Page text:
You can contact Steve Jiwanmall at firstname.lastname@example.org.
June 9th, 2010 by Campus Philly
There are two types of pizza in Philadelphia: that which you eat by the slice, and that which you eat as an entire pie. While there are—and have been—plenty of options for take-out and pizza by the slice (give Gianfranco Pizza Rustica a try for quite possibly the best slice in the city), eat-in restaurants with a specific focus on pizza are something of a new movement in the city, led by establishments such as Zavino and Dock Street Brewing Company.
Since pizza is the main feature, the level of care and focus on quality of ingredients and preparation is unmatched, and the result is fantastic. Making use of dough freshly made in-house, top-notch tomatoes, cheese, and toppings, these new-wave pizza restaurants are a sign of change across Philadelphia eating trends reflecting a taste for the fresh, healthy, and unprocessed.
Zavino, a pizza restaurant at 13th and Sansom Streets, opened its doors just this past winter, offering Neapolitan style pizza in one size, adequate for two people, though feasible for one. The crust is thin and chewy, with what pizza perfectionists would call a good snap—that is, a thin layer of crispiness enclosing the chewy dough within. Homemade sauce and locally-sourced cheese and toppings complete the menu offerings with innovative takes on Philadelphia’s signature cheesesteak and white pizza, and a straightforward but perfectly executed margherita pie.
You may see the chef, Steve Gonzales, walking among the tables and along the bar talking to patrons and asking them how they enjoy their meal; feel free to ask him a question, and he’ll be ready to talk eagerly about his choices of ingredients. Take your first bite of whatever you choose to order, and you’ll taste the passion coming through—and you’ll quickly realize that this is how food should be prepared. Chefs in Philadelphia clearly agree.
Just past the western end of University City is another pizza restaurant that’s doing it right. Dock Street Brewing Company is located on Baltimore Avenue, between 50th and 51st Streets, serving up its own—you guessed it—pizza. Not just any pizza, mind you: wood-fired pizza, with the flour-dusted, slightly charred crust that you’d find at any trattoria in Naples.
Just like Zavino (though Dock Street’s been around a little longer), they use only the freshest ingredients and make every pie to order. With menu options ranging from standard (but delicious) pepperoni to the A La Greek (with olives, feta, roasted garlic, sundried tomatoes, walnuts and even a mixed-green salad on top), the selection is incredible, and fortunately they offer two sizes: 10-inch individual size and 16-inch.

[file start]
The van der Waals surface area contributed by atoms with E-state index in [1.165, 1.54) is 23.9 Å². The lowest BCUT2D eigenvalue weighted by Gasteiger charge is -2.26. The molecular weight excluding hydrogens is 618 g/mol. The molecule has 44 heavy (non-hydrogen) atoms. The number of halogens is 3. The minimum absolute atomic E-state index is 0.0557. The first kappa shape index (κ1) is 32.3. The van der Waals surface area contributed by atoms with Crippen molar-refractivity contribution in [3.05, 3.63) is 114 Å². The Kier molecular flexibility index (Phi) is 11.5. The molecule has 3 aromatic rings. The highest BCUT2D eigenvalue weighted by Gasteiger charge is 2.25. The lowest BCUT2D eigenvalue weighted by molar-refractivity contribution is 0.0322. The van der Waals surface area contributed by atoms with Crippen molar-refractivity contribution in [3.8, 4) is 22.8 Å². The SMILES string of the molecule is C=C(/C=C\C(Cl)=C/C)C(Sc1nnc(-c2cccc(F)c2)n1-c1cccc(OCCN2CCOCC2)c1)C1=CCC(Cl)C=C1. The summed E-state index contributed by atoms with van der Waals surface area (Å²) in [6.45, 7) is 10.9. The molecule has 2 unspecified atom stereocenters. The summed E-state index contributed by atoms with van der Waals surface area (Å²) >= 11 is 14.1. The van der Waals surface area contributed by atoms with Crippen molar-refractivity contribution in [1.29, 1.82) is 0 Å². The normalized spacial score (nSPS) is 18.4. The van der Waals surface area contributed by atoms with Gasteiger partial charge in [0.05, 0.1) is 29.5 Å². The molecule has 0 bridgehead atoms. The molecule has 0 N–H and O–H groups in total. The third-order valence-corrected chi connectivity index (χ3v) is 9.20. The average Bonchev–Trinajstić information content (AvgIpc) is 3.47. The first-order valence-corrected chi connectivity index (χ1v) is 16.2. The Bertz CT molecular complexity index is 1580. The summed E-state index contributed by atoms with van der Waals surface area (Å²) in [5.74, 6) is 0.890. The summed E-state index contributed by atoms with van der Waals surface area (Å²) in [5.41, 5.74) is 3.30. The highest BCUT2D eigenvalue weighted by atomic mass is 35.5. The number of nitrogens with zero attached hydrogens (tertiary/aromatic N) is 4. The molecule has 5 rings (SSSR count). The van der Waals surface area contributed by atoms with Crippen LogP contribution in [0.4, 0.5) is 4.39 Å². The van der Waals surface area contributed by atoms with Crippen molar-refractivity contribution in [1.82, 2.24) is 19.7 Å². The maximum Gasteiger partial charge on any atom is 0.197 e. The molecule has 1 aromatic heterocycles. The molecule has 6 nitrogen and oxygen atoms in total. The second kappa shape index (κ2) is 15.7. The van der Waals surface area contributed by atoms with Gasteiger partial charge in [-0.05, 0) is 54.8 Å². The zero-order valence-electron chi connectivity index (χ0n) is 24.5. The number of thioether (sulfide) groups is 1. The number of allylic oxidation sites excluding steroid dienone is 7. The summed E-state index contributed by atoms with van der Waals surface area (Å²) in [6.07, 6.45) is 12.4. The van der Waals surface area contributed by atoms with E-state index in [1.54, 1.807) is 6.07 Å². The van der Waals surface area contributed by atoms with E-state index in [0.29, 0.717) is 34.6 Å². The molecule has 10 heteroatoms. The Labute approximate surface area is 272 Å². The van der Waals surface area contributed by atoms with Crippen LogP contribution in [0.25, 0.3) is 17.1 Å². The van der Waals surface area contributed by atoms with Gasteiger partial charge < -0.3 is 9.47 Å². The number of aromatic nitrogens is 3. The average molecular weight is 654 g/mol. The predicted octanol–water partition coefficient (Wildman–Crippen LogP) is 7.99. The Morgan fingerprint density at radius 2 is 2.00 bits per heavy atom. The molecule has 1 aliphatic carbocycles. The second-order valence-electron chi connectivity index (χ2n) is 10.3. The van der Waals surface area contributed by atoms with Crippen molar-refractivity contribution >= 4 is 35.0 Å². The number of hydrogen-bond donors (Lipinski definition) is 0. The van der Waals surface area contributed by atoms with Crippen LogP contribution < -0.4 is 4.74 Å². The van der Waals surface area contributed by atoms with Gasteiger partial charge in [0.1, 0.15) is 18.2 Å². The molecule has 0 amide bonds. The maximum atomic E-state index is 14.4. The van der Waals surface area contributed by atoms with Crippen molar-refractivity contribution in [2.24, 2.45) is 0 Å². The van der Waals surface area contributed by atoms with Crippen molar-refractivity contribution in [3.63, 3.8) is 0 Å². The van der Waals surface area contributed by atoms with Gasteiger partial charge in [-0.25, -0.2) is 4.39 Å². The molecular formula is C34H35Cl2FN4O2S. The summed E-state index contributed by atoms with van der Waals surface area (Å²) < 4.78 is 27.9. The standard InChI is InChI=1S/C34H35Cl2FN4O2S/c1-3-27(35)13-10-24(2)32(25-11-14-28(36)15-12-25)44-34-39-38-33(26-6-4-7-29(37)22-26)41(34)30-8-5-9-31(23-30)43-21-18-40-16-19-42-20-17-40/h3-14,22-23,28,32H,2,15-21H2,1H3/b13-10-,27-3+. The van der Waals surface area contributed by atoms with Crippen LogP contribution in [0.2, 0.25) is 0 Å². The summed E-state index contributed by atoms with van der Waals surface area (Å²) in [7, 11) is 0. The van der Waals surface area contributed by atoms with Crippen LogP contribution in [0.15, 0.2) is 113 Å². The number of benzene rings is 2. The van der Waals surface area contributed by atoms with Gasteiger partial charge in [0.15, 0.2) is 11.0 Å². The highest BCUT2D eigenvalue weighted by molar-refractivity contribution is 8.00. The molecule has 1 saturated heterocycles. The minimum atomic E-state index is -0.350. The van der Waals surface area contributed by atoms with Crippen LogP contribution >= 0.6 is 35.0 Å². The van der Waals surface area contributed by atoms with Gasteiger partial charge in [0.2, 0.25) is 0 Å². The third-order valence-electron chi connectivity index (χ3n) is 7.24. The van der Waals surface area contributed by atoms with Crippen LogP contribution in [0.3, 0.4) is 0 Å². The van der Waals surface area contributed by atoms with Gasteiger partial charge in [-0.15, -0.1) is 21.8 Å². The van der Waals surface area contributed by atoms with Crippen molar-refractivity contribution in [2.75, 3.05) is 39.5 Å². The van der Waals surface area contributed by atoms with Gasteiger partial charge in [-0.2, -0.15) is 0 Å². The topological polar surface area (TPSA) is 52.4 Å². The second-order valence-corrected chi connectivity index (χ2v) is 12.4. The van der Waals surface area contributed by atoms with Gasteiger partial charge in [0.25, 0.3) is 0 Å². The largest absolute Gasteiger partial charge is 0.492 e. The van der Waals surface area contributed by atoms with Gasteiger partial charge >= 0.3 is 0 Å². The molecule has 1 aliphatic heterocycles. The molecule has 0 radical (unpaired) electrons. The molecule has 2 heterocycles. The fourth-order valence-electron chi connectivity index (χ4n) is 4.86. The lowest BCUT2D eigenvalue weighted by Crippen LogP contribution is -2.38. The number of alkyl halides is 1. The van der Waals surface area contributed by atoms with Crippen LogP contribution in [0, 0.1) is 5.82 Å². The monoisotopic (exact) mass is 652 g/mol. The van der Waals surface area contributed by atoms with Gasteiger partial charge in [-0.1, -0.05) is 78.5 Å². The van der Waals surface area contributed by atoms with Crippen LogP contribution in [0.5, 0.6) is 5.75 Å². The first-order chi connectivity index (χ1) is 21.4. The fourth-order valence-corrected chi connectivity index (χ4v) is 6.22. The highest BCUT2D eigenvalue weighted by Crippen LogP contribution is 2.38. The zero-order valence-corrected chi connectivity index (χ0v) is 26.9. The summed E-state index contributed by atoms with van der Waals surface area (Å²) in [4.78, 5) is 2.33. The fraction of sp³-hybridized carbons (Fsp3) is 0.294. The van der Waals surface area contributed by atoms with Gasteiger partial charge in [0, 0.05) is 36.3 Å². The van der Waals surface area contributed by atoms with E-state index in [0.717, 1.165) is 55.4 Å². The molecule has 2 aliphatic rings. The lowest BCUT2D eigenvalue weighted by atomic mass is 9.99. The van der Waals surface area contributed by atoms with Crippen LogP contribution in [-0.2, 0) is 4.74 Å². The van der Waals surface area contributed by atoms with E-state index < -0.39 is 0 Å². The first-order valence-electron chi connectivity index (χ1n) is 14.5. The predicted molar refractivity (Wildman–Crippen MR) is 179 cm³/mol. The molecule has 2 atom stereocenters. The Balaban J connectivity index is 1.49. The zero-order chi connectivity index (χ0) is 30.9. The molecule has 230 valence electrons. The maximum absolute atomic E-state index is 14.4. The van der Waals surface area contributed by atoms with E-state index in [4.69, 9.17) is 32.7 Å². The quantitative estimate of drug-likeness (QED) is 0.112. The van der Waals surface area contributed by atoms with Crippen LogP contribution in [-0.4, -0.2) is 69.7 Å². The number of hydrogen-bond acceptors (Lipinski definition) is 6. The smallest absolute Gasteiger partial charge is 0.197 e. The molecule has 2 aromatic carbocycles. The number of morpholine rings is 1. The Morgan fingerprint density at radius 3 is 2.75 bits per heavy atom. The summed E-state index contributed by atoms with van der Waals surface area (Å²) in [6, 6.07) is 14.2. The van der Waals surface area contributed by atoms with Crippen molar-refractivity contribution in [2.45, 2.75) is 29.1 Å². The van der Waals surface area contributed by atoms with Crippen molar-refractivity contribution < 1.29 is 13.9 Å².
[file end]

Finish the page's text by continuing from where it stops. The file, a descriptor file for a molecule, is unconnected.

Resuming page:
Despite the presence of many other items on the menus of Zavino and Dock Street, pizza is clearly the headliner. Pizza is something that can be so simple, but when done right, can also be so immensely satisfying. Neither establishment is particularly pricey, either—a testament to the simplicity of Italy’s greatest export. The wave of fresh food has begun to hit Philly, and the city is welcoming it with open arms—and mouths. Stay tuned next week for the next installment of the Fresh Wave where I’ll be tackling dessert.
Max Hass can be contacted at email@example.com.
Photo: © http://zavino.com
June 8th, 2010 by Campus Philly
It’s a Friday night; you’ve finished your homework and are ready for some fun around Philly. The question: What to do? The City of Philadelphia is an active, dynamic place with plenty to offer students. But maybe you want a different experience, something fresh and new that you’ve never encountered before. A new option to break from the norm could be the many and varied theaters in Philadelphia.
A good place to start your Philadelphia theater experience is the Wilma Theater (265 S. Broad St), which sits at the intersection of Broad and Spruce Streets. While The Wilma is one of many theaters located in Philadelphia, this is not your parents’ theater experience; The Wilma is friendly to patrons of all ages and offers plays that are incredibly interesting and varied, from classics like Macbeth to more modern plays like the one running at the Wilma now, Leaving.
Leaving is a funny, politically-driven play written by former Czech Republic President Vaclav Havel and starring Oscar-nominated actor David Strathairn (Good Night, and Good Luck). Located at a historic villa in the Czech Republic, the play begins on the premise that the former Chancellor Dr. Vilhelm Rieger (Strathairn’s character) must leave his beloved villa; but in the process of leaving, his life drastically changes. Rife with allusions to Shakespeare’s King Lear and Chekov’s The Cherry Orchard, the scenes unfold on a beautiful set complete with special effects, such as the use of real water for rain. The show is incredibly funny and even makes a slight mockery of itself at times through an omniscient narrator who makes introspective comments on the action. But it also carries a more poignant message about change and, literally, how leaving can make a permanent mark.